d) His conclusion is that the child is no less divine than the sunset. She is part of nature and is in the ‘inner shrine’, maybe without knowing it. Childhood is inherently at one with nature. “Dear Child! dear Girl! that walkest with me here,/If thou appear untouched by solemn thought,/Thy nature is not therefore less divine”
5) a) I would say that the first in many supernatural elements of this poem is the hypnotic eyes of mariner with his “glittering eye”.
b) As I understood The Albatross was considered a great sea bird that brought luck to the ship, like a lucky charm. It was a sign of good luck, as though it were a “Christian soul” sent by God to save them.
... was God's and so he took it away. There is a constant comparison between nature and death in ... writers have different intentions, they associate death with some aspects of nature. There is a common mechanics used ... all they had the common Faith in God. They both take death as a natural process of life ... alone that guides nature and fate" accentuates her believe in God. She gives in to God's power to ...
c) No, not on Part I. (My view)
d) When the mist disappeared and the sun shone particularly brightly, “like God’s own head.” The crew suddenly changed their opinion. They decided that the Albatross must have brought the must, and glorified the Mariner for killing it and rid them of the mist: “Twas right, said they, such birds to slay, / That bring the fog and mist.”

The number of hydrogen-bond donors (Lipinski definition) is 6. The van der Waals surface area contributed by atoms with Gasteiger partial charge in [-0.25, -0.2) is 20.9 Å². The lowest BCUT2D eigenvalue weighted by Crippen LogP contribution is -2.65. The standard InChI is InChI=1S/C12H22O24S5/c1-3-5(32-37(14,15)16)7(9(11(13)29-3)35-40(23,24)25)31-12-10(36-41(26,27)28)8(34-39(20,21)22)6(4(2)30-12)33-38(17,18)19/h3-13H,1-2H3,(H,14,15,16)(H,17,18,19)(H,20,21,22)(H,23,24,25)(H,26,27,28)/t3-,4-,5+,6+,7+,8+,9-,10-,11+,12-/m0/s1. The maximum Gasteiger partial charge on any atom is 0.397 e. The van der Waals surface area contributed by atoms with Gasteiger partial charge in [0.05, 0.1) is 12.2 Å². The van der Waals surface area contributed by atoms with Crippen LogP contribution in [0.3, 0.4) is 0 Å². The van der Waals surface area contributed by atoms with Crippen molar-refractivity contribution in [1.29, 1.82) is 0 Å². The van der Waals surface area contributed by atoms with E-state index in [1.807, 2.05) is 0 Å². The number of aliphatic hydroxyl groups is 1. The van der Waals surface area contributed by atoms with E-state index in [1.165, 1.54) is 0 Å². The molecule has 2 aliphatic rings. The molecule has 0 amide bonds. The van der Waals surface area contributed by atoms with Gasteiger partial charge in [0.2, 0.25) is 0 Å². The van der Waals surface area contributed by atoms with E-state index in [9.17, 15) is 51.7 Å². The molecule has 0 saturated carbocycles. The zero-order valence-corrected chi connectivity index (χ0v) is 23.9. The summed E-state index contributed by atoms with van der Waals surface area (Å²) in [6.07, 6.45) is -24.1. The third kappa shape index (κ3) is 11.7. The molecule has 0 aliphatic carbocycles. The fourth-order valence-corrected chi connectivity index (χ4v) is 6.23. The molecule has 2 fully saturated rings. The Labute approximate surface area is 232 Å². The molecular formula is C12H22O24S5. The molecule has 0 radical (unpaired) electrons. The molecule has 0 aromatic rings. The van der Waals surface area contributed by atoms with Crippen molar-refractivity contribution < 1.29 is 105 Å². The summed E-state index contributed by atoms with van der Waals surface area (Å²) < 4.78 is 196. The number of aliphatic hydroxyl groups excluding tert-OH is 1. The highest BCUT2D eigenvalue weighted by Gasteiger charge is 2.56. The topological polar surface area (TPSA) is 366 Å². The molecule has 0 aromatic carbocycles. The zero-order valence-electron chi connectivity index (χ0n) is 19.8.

e) The water churned with “slimy” creatures, and at night, eerie fires seemed to burn on the ocean’s surface. They suggested that the situation was caused by the act of The Mariner. And they started “pointing fingers” at him. To punish him, the sailors hung the Albatross’s dead body around his neck.
f) It signifies the burden of killing the Albatross that he has to carry as a punishment and reminder of what he has done.
g) In the roll of the dice part, Death wins the lives of the crew members and Life-in-Death the life of the Mariner. So he will have a fate worse than death. The ancient mariner is denied the relief of death.
h) I think there is a connection between his resentment of the other living creatures “slimy things” creates a block in the mariner’s heart, preventing him from praying. Not to mention the guilt for killing the Albatross
i) His attitude changes, he is not repulsed for them anymore, he describe them now differently. He watches them swim in color and beauty.
j) Yes it is a turning point, because he starts to love the creatures.
k) When the Albatross falls from his neck, it signalizes that he has passed its worst point.Also that he has been forgiven.
l) It certainly does, the mariner is filled with pain and still under the effects of the ship, he is filled with some sort of grief while all guests are happy with the wedding.
m) The moral is that you should respect all living things. “He prayeth well, who loveth well / Both man and bird and beast.”